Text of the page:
Landesamt für Denkmalpflege und Archäologie Sachsen-Anhalt
Landesmuseum für Vorgeschichte
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Comparable finds

Detail sword
Detail of the chased decoration on a sword from the Nebra hoard. The green band in the middle is the remains of copper inlay (© LDA Sachsen-Anhalt, Foto: Juraj Lipták)

Inspired by the Apa type of sword, which was first imported and then imitated, local production of swords in central and northern Europe began towards the end of the early bronze age, around 1700 BC. These weapons included a type of blade which is slightly curved and often decorated, with a strong central ridge. These are known as Sögel blades, after a site in Lower Saxony. The swords from Nebra are in essence a combination of Apa swords, following a Hungarian model, and the Sögel blades native to northern Europe. The type of hilt here, with a shell of hollow metal creating one half of the form (Halbschalengriff), is rare.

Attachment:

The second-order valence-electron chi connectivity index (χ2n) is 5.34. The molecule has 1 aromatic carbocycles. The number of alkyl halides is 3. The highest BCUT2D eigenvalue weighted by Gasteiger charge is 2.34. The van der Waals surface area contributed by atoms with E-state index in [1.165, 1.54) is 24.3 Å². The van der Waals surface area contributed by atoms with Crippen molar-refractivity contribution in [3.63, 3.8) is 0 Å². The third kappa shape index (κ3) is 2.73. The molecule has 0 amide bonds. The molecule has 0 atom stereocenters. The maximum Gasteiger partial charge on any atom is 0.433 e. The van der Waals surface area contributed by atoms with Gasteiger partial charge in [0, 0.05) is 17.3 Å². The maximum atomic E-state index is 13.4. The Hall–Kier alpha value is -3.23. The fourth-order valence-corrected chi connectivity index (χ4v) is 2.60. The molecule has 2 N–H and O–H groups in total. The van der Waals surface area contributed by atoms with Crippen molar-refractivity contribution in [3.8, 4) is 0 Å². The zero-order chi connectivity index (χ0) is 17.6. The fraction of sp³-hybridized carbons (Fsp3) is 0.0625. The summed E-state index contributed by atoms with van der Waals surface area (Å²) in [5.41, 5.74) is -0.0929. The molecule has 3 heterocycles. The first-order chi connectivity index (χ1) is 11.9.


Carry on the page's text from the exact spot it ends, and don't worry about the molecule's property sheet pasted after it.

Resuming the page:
Hoard from Gröbers-Bennewitz, Saxony-Anhalt (© LDA Sachsen-Anhalt, Foto: Juraj Lipták)

While the swords from the Nebra deposit are unexpected and exceptional objects, the axeheads, spiral armbands and chisel, in contrast, form part of the familiar set of finds usual in central Germany from the early bronze age. The form of the axeheads points clearly to a particular period and they provide a first point of reference for dating the deposition of the hoard. Chisels with a bend in the sides are found in this period between the Alps and southern Scandinavia. They usually show clear marks of wear, like the one from Nebra. Both the spiral armbands, which the finders say were originally two complete pieces of jewellery, were broken into numerous fragments during and after their removal from the ground. Simple spiral armbands like these are known from many hoards, and their main area of distribution is central Germany.